But it was a week later and boxes and boxes of stuff kept showing up at my home while I was at work. I did some digging and found out that my mother didn't have "a new place" and apparently planned on just living with me. With all of her stuff - that wouldn't have all fit in my apartment anyway!

Umm. NO. I ended up renting a storage unit for one month - making sure to explain that I was renting it in my mother's name so they wouldn't expect me to pay for it - and moving all of her stuff (from her old house and my appartment) to the storage unit. It was a lot of work, but so worth it to be able to walk through my home again.

I still had to deal with four extra people in my home, but the stuff was gone. I had already spent years before this trying to help my mother learn to let go of stuff and failing so I didn't see any other way to get through the situation. So I guess in my rambling way, I say go with SashaBreeze's plan too!

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#11 of 60 Old 07-07-2010, 07:39 AM
 
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Are you planning on having a cleaner in to do a real deep cleaning before you move in? Even if money is tight or you think you don't need it, you might want to consider it. Painters too. In the one case of hoarding that I personally know of (my best friend's MIL) the house was full of mold and mildew and really gross. There was only a little bit of black mold and that was easily removed, but overall the place was just gross and uninhabitable.

And then I would tell MIL that you have the cleaners and the painters coming on a certain date, and everything needs to be out by then. And make sure her friends and family know too, so that they can help. And then, operating under the assumption that she'll do nothing, quietly book a U-Haul and the storage units and arrange for everything to be cleared out the day before. I like the idea about paying for one month.

You might also want to warn any siblings-in-law generally on what is about to go down (depending on how much they enable her, either the whole plan or just what you're telling her), so that they can come through the house and collect anything they want.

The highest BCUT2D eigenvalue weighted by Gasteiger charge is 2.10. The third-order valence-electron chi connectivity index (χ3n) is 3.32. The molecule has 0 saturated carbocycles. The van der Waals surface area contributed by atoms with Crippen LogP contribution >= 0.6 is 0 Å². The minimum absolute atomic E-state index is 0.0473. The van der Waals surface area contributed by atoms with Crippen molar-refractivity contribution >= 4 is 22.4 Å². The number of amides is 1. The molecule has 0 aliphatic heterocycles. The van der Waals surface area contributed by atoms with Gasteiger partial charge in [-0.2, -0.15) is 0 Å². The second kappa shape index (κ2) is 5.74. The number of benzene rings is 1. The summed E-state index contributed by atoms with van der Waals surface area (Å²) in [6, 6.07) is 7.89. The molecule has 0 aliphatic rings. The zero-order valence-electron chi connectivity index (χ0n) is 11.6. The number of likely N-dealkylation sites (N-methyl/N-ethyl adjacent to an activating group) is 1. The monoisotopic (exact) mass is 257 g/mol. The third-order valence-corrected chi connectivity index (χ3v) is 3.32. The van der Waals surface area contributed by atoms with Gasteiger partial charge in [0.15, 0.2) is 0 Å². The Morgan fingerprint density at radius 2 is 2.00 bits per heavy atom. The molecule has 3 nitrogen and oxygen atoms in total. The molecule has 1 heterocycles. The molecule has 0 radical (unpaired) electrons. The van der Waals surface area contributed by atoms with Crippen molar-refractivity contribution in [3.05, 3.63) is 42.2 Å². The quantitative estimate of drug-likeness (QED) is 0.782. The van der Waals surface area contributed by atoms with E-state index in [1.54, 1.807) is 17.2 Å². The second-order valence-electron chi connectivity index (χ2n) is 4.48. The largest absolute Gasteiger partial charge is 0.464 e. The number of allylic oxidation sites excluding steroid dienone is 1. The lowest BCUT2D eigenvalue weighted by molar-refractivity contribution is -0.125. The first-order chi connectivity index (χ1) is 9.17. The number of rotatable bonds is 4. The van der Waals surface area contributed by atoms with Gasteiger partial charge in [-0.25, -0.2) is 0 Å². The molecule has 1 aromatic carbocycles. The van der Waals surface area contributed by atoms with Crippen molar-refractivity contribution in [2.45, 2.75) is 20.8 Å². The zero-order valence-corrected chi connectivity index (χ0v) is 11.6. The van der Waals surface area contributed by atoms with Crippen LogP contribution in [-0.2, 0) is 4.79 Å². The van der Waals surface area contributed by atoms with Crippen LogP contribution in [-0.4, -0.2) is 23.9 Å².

Trying to live a simple life in a messy house in a complicated world with : DH, DD (b. 07/07), DS (b. 02/09), and DD (b. 10/10)
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#12 of 60 Old 07-07-2010, 11:07 AM
 
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I would set a date for her to basically clean out and move on. Whatever is left will be separated into donate, trash or sell. It is important for you to have a fresh start.

I speak from experience and though her feelings may be hurt at first, it is important to take this stand.
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#13 of 60 Old 07-07-2010, 05:52 PM - Thread Starter
 
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you are all right the house could use a good cleaning. my mom has offered to come over and help me do it, she is one of those women who is basically a professional cleaner in herself like you would not believe ...

my MIL is moving to an apartment because it's time to downsize her home. she can't keep up with it anymore (it's a large, two storey home). we have a date set when things are to be done by. she says she feels too overwhelmed by it all and doesn't know where to start. we make suggestions like just start with one room, just start in one corner, we've offered to help, etc.

you have many great suggestions. we have come up with this idea to present to her:

she may have a certain area in the basement for 6 months. only that area, nothing else. and not past 6 months. the intention is that is for things she would like to have sold.